Benjamin Moore landed in our lap last summer during a Souls N' Substance event, ducked off to the side with bright yellow canvases drawing attention away from the crowd and into his world. Upon introduction, we met this artist as Fart.pdf, and from that moment on we began to learn just how he kept us so mesmerized.
Much like his aura, his artwork features large doses of the sun filled pigment, nostalgia & and faint traces of Gorillaz influence (look at the hands and jawlines!). The finished products are beautiful, but the process, which you can watch on his snapchat, is the real art. Moore takes you on a visual journey of creation, showing you every layer and leaving you ready to fling your last dollar at him. We were lucky enough to get one of our now favourite artists to sit down and answer a few questions for us, catch his vibe below & don't be afraid to fall in love with Fart.pdf, he’ll be around awhile.
Who is Fart.pdf and when did he fall in love with art?
Fart.PDF is a 25 year old Columbia native. He's a visionary. A creative force that promotes expression in every form. He is someone that explores technique, appreciates the process and does not limit himself with "I can't" and "I quit". The name stems from a lifestyle or belief system in itself. I don't feel we should hold back from acknowledging and sharing what is inside us. Not saying I don't believe in self control but our impulses are the most natural thing about us. It's pure instinct. We're growing up in an environment that teaches us to be desensitized to a lot of our natural instincts —compassion, vulnerability, etc. Fart represents that urge you get when you have to fart. It's that simple. When something builds up, let it out. Another meaning to give it comes from a more humble place. I'm not the shit, yet, I'm just Fart. The dot PDF, which is an acronym for Protected Data Files, represents what we all are. Walking, talking thoughts, memories, experiences, desires... And the bubble I use to enclose the .PDF is the pop art type call out we're used to seeing in comics and cartoons. Put fart and .PDF together and you've got expression in its rawest form.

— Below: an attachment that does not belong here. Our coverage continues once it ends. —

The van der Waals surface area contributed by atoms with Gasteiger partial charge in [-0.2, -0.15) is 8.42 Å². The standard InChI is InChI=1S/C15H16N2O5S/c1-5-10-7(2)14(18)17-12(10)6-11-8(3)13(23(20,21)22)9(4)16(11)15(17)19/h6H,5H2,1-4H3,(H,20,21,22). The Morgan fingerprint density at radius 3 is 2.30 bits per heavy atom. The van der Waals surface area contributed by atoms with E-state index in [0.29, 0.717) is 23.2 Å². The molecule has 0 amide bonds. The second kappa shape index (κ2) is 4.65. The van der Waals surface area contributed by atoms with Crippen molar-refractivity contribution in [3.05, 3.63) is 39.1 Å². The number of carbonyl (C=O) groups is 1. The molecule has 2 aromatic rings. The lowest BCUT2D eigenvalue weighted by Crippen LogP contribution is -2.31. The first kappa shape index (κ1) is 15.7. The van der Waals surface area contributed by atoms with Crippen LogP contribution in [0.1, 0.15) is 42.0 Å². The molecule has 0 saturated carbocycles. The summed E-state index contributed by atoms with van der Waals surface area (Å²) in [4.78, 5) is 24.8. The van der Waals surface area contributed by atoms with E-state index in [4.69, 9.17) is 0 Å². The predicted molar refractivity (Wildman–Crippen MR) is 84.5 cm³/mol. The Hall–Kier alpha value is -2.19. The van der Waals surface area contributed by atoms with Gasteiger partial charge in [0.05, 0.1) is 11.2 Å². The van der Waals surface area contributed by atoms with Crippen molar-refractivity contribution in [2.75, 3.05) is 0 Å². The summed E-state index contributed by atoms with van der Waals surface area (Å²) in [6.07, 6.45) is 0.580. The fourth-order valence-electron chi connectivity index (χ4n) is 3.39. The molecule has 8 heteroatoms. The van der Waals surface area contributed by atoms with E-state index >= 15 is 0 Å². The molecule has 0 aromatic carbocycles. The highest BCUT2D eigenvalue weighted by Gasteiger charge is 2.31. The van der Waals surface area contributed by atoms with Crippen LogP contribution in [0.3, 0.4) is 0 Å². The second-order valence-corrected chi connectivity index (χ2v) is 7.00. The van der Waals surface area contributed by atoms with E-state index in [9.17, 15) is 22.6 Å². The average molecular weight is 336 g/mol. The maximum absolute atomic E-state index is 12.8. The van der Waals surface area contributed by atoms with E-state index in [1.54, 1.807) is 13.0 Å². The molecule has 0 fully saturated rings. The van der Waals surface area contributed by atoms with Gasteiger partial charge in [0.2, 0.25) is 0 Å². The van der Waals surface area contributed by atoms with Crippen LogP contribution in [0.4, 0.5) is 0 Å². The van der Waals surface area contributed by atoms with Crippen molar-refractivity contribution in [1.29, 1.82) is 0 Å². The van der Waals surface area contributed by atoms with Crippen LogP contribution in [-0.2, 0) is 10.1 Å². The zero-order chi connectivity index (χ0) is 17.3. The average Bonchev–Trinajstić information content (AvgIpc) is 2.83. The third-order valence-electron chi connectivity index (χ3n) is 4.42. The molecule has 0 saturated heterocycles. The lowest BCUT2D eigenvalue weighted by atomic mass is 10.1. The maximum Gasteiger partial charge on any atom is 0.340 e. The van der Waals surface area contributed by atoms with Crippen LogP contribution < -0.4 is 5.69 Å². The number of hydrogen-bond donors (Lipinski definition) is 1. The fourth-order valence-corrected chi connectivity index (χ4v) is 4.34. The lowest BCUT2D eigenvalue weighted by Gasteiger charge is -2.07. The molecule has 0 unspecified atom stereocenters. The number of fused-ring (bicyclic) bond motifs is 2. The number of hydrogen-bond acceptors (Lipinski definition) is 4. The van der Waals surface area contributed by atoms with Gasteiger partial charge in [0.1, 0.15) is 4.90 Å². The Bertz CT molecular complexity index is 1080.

I first began drawing when I began tracing Dragonball Z, Looney Tunes or Sonic the Hedgehog coloring books. I drew my own versions of every kind of cartoon there was all throughout middle school. It wasn't until my junior year in high school that I realized, "Hey. Maybe I'm kinda good at this." I was a quick learner. It came to me naturally. My skills developed into what they are now just by experimenting with new mediums and always relying on making art as a form of expression and a healing tool when needed. I'm self taught in everything I present to you.
You experiment with a lot of different techniques and mediums. What style or era of art inspires you the most? Why?
I like expressionist and abstract art the most. I like being able to see texture and vivid colors —the thought process that goes into applying different mediums. I really like pop art culture because I feel it magnifies social topics in a more relatable way. A few of my favorite artist are Van Gogg, Romare Bearden, Salvador Dali, and Basquiat. Egon Schiele is becoming a new favorite as well.
Give us your top 5 songs when creating.
My playlist is pretty versatile. Some days are filled with trap music and old-school hip-hop, other days i vibe out to chill wave and indie artists. It really just depends on my mood. As of lately, my top 5 songs are:
1.)Hanging On by Active Child
2.)Panda by Desiigner
3.)Rose Quartz by Toro Y Moi
4.)Cocaine Model by ZHU
5.)The Moment by Tame Impala
Finish this sentence "Life without art would________"
Life without art would be life without culture.
Art is essential. Yeah it's divine intervention but we've given it so much purpose. It's how we communicate to one another on a daily basis and how we've communicated through eras and ages. Just look at advertisement, shit what would this generation be without emojis? What history would we have without depiction? We're visual creatures, with imaginations —we need imagery.
What about the art scene in SC excites you and what disappoints you?
I can only speak on Columbia. I like Greenville and its art community but I haven't explored it much. As far as Soda City goes, it needs some new faces. Some youthful jubilance. I like where it's headed. Those before us have done an amazing job capturing the heritage and personality of this college town but in doing so, they've created this invisible box that my generation will break free from. I get excited by the potential this place has. I hang out downtown and my wanders. There's so much talent, the venues here are extraordinary, we just need to build our connections more. Art has no room for segregation or separation. That's how shit becomes saturated. We don't need that happneing. I am a little disappointed that it's taken this long for young aspiring artists to not be discouraged in venturing out to showcase their gifts, but this is a new age we're entering, collectively. That has more to do with the times than South Carolina.